On October 18, 2001, the National Association of Securities Dealers, Inc. (“NASD” or “Association”), through its subsidiary, The Nasdaq Stock Market, Inc. (“Nasdaq”), filed with the Securities and Exchange Commission (“Commission” or “SEC”), pursuant to Section 19(b)(1) of the Securities Exchange Act of 1934 (“Act”)  and Rule 19b-4 thereunder, a proposed rule change to make permanent a pilot amendment to NASD Rule 4120 relating to Nasdaq's authority to initiate and continue trading halts in circumstances where Nasdaq believes that extraordinary market activity in a security listed on Nasdaq is caused by the misuse or malfunction of an electronic quotation, communication, reporting, or execution system. On January 28, 2002, Nasdaq amended the proposal. The proposed rule change, as modified by Amendment No. 1, was published for notice and comment in the Federal Register on February 5, 2002.
The Commission received one comment letter on the proposed rule change. On April 14, 2003, Nasdaq again amended the proposed rule change. This order approves the proposed rule change as modified by Amendment No. 1, and, simultaneously, the Commission provides notice of filing of Amendment No. 2 and grants accelerated approval of Amendment No 2.
II. Discussion and Commission Findings
The Commission has reviewed carefully the proposed rule change and the comment letters, and finds that the proposed rule change is consistent with the requirements of the Act and the rules and regulations thereunder applicable to a national securities association  and, in particular, the requirements of Section 15A of the Act, which requires, among other things, that a registered national securities association's rules be designed to prevent fraudulent and manipulative acts and practices, promote just and equitable principles of trade, and, in general, protect investors and the public interest.
The Commission believes that, in circumstances where the misuse or malfunction of electronic systems that trade Nasdaq-listed securities may impact the price and volume of transactions in such securities, Nasdaq should have the authority to halt trading in an affected security until the problem can be addressed. Such a decision to halt trading requires Nasdaq to make a determination that the action is necessary for the protection of investors and the public interest pursuant to NASD Rule 4120. Nasdaq has stated “the rule would not be invoked merely because a system malfunction rendered a particular venue for transactions in a security temporarily unavailable, nor would it be applied in other circumstances where the system problems of an individual firm or market center did not give rise to extraordinary market activity.”  Instead, Nasdaq states the rule is intended to address circumstances where there is “a market-wide regulatory concern that system misuse or malfunction is likely to harm investors by leading them to enter into transactions whose terms are materially influenced by the misuse or malfunction.”  Nasdaq also states that it will terminate trading halts initiated under the rule “as soon as Nasdaq can conclude that the system misuse or malfunction will no longer have a material effect on the market for the security that is the subject of the halt or that system misuse or malfunction is not the cause of an instance of extraordinary market activity.”  The Commission believes that the proposed rule change is consistent with the Act, and believes that the proposed rule may assist Nasdaq in exercising its responsibility to maintain fair and orderly markets.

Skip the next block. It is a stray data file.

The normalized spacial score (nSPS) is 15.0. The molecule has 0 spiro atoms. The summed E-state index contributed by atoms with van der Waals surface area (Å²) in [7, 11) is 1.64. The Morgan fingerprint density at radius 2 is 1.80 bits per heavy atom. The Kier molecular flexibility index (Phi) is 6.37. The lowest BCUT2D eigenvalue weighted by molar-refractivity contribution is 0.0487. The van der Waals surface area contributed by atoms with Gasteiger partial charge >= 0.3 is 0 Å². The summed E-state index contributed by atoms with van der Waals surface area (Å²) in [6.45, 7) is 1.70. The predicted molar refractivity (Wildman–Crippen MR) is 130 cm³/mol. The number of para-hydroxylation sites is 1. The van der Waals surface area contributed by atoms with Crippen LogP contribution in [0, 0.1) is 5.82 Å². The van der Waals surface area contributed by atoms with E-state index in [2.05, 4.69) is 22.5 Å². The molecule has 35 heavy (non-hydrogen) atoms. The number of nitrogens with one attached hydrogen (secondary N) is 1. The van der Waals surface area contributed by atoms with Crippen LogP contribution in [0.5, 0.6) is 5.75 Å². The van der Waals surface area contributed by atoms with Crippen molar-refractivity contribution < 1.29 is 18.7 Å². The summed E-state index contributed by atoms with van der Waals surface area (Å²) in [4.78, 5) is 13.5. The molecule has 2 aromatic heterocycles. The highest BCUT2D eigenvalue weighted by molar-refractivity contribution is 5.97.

The Commission notes that Nasdaq, in Amendment No. 2, indicates that it believes that trading halts instituted by Nasdaq under the proposed rule would constitute “regulatory” trading halts under the Reporting Plan for Nasdaq-Listed Securities Traded on Exchanges on an Unlisted Trading Privilege Basis (“Reporting Plan”). Under the Reporting Start Printed Page 34026Plan, regulatory trading halts instituted by Nasdaq would be honored by exchanges trading Nasdaq securities on an unlisted trading privileges basis (“UTP Exchanges”) and the NASD's Alternative Display Facility (“ADF”) participating in the Reporting Plan (collectively, “Plan Participants”). The Commission understands that Nasdaq and the other Plan Participants are still discussing this issue. The Commission believes that an agreement would need to be reached among the Plan Participants on this subject before trading halts instituted by Nasdaq under the proposed rule would be considered “regulatory” trading halts under the Reporting Plan. Thus, approval of the proposed rule change, as amended, does not resolve the issue of whether a trading halt instituted by Nasdaq under the proposed rule constitutes a “regulatory” trading halt under the Reporting Plan.
The Commission finds good cause for approving proposed Amendment No. 2 before the 30th day after the date of publication of notice of filing thereof in the Federal Register. Nasdaq filed Amendment No. 2 to further clarify the manner in which Nasdaq envisions implementing the proposed rule change. The Commission believes the substance of Amendment No. 2 does not warrant republication of the proposed rule change as amended. Therefore, the Commission finds good cause for accelerating approval of the proposed rule change, as amended by Amendment No. 2.